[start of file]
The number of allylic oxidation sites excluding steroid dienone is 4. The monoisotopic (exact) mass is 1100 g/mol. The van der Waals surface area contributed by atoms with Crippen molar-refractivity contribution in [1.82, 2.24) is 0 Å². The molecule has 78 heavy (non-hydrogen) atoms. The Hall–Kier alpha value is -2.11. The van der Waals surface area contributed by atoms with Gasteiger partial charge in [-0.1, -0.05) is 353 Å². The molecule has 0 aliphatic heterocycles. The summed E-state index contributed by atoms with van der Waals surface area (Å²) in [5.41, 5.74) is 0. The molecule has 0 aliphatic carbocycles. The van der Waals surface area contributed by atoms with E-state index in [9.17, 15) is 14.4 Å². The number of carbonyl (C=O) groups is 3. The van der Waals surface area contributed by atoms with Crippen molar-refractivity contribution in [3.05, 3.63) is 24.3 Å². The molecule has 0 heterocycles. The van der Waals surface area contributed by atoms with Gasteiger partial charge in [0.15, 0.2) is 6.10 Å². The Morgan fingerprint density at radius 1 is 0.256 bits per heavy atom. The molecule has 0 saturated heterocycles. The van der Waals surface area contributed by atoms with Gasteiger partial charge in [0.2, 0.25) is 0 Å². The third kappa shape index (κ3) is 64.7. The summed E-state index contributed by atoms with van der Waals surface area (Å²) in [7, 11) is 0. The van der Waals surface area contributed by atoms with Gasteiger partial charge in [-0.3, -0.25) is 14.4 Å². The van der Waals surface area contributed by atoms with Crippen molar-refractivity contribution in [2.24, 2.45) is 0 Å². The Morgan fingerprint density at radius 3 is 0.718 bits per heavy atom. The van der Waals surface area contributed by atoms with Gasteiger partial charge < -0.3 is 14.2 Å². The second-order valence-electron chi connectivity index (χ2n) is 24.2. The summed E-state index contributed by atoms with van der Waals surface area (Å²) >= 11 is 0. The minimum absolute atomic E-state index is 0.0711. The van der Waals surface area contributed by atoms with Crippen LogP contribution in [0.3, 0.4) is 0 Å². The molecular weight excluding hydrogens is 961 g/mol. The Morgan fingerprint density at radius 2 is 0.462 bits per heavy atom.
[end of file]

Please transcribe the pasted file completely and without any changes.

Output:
The number of allylic oxidation sites excluding steroid dienone is 4. The monoisotopic (exact) mass is 1100 g/mol. The van der Waals surface area contributed by atoms with Crippen molar-refractivity contribution in [1.82, 2.24) is 0 Å². The molecule has 78 heavy (non-hydrogen) atoms. The Hall–Kier alpha value is -2.11. The van der Waals surface area contributed by atoms with Gasteiger partial charge in [-0.1, -0.05) is 353 Å². The molecule has 0 aliphatic heterocycles. The summed E-state index contributed by atoms with van der Waals surface area (Å²) in [5.41, 5.74) is 0. The molecule has 0 aliphatic carbocycles. The van der Waals surface area contributed by atoms with E-state index in [9.17, 15) is 14.4 Å². The number of carbonyl (C=O) groups is 3. The van der Waals surface area contributed by atoms with Crippen molar-refractivity contribution in [3.05, 3.63) is 24.3 Å². The molecule has 0 heterocycles. The van der Waals surface area contributed by atoms with Gasteiger partial charge in [0.15, 0.2) is 6.10 Å². The Morgan fingerprint density at radius 1 is 0.256 bits per heavy atom. The molecule has 0 saturated heterocycles. The van der Waals surface area contributed by atoms with Gasteiger partial charge in [0.2, 0.25) is 0 Å². The third kappa shape index (κ3) is 64.7. The summed E-state index contributed by atoms with van der Waals surface area (Å²) in [7, 11) is 0. The van der Waals surface area contributed by atoms with Gasteiger partial charge in [-0.3, -0.25) is 14.4 Å². The van der Waals surface area contributed by atoms with Crippen molar-refractivity contribution in [2.24, 2.45) is 0 Å². The Morgan fingerprint density at radius 3 is 0.718 bits per heavy atom. The van der Waals surface area contributed by atoms with Gasteiger partial charge < -0.3 is 14.2 Å². The second-order valence-electron chi connectivity index (χ2n) is 24.2. The summed E-state index contributed by atoms with van der Waals surface area (Å²) >= 11 is 0. The minimum absolute atomic E-state index is 0.0711. The van der Waals surface area contributed by atoms with Crippen LogP contribution in [0.3, 0.4) is 0 Å². The molecular weight excluding hydrogens is 961 g/mol. The Morgan fingerprint density at radius 2 is 0.462 bits per heavy atom.